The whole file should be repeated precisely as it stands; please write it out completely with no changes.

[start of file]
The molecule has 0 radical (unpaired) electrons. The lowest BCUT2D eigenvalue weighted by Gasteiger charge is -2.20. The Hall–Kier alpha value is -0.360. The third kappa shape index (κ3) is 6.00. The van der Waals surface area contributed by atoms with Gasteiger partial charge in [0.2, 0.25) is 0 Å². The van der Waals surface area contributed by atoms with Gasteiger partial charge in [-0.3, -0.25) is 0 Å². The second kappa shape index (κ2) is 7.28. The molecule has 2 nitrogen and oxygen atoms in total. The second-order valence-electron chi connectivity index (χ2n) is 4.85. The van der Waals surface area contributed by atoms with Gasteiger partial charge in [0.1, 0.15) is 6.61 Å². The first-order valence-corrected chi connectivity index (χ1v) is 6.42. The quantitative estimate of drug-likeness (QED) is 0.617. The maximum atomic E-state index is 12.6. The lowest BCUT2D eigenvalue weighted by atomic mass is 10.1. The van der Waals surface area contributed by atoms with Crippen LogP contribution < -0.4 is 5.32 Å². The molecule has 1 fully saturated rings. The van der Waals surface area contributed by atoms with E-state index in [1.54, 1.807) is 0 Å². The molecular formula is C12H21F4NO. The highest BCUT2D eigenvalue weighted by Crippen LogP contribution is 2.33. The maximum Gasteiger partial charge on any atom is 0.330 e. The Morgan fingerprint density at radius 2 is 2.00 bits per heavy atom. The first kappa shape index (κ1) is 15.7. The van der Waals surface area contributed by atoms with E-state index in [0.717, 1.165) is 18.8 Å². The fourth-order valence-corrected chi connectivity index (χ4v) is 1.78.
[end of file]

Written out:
The molecule has 0 radical (unpaired) electrons. The lowest BCUT2D eigenvalue weighted by Gasteiger charge is -2.20. The Hall–Kier alpha value is -0.360. The third kappa shape index (κ3) is 6.00. The van der Waals surface area contributed by atoms with Gasteiger partial charge in [0.2, 0.25) is 0 Å². The van der Waals surface area contributed by atoms with Gasteiger partial charge in [-0.3, -0.25) is 0 Å². The second kappa shape index (κ2) is 7.28. The molecule has 2 nitrogen and oxygen atoms in total. The second-order valence-electron chi connectivity index (χ2n) is 4.85. The van der Waals surface area contributed by atoms with Gasteiger partial charge in [0.1, 0.15) is 6.61 Å². The first-order valence-corrected chi connectivity index (χ1v) is 6.42. The quantitative estimate of drug-likeness (QED) is 0.617. The maximum atomic E-state index is 12.6. The lowest BCUT2D eigenvalue weighted by atomic mass is 10.1. The van der Waals surface area contributed by atoms with Crippen LogP contribution < -0.4 is 5.32 Å². The molecule has 1 fully saturated rings. The van der Waals surface area contributed by atoms with E-state index in [1.54, 1.807) is 0 Å². The molecular formula is C12H21F4NO. The highest BCUT2D eigenvalue weighted by Crippen LogP contribution is 2.33. The maximum Gasteiger partial charge on any atom is 0.330 e. The Morgan fingerprint density at radius 2 is 2.00 bits per heavy atom. The first kappa shape index (κ1) is 15.7. The van der Waals surface area contributed by atoms with E-state index in [0.717, 1.165) is 18.8 Å². The fourth-order valence-corrected chi connectivity index (χ4v) is 1.78.